The Berlin Wall is mostly centered on lives. Discreetly but nonetheless heartbreaking, the stories of people who died trying to flee to West Berlin, young militaries’ obligation to guard the border or members of the split parish of the enclosed church all mix into matters of daily life under the looming presence of the wall. Two new sites have joined Berlin Wall Memorial Foundation recently, East Side Gallery and Parliament of Trees. Both sites are masterpieces of art, which has preserved two of the longest structures of the Berlin Wall now standing in the middle of the most modern neighborhoods of Berlin. The foundation proposes to keep using art as a mediator to bring together stories of communities and to emphasize on the role of art as a peaceful storyteller of a difficult history. Visits to many memorial museums in Berlin, Erfurt, Cottbus or Dresden has proved intriguing rather than exhausting of the subject. Though the common theme is communist dictatorship, each site focuses on different particularities. While the Berlin-Hohenschönhausen Memorial addresses the complex system of detention of political prisoners in an almost perfectly preserved Stasi prison complex, the Learning Center in Keibelstrasse is opening a conversation about general imprisonment and justice in the GDR. Andreasstrasse Memorial and Education Site in Erfurt uses comic graphics and simple terms to appeal to a young audience, at the same time highlighting the local community’s involvement in the peaceful revolution in 1989. The Stasi Documents Archive is keen on proving that files are not as boring as one might think. Their new exhibition on Stasi files is an immersive journey into the peculiar world of control and repression by the GDR state security service.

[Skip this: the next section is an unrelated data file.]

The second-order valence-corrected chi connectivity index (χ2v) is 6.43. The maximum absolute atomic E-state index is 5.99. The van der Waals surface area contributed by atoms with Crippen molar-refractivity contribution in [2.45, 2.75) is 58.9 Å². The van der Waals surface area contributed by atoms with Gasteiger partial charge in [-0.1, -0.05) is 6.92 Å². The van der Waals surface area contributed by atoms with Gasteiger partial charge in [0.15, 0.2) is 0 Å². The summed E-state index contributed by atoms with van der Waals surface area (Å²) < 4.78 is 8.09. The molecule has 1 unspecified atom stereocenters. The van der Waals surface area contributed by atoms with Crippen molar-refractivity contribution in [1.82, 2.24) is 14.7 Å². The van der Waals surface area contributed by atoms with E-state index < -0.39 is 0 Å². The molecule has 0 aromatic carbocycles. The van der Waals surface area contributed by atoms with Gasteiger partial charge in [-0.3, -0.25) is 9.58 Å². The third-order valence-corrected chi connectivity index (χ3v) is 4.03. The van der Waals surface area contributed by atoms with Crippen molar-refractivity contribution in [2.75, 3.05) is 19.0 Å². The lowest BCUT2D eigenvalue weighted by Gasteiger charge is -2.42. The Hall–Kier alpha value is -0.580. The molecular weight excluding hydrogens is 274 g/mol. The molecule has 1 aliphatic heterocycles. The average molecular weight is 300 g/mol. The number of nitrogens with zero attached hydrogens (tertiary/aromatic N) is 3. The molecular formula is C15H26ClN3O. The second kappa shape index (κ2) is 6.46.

Educational programs play an important part in memorial museums in Germany, particularly because knowledge of the communist dictatorship can vary from East to West Germany, but also across generations. The educational program at Berlin Wall Memorial is centered mainly on the discovery of the Berlin Wall, particularly by the younger generation. Guided tours and seminars are the core of their educational offer. The Memorial also conducts seminars where contemporary witnesses are present and pilot projects that bring together perspectives from East and West Germany in light of the division brought by the wall. Guided tours are also the core of the Berlin- Hohenschönhausen Memorial educational offer. The army of specialised guides is completed by former inmates that share their own experiences to the visitors on their journey inside the complex.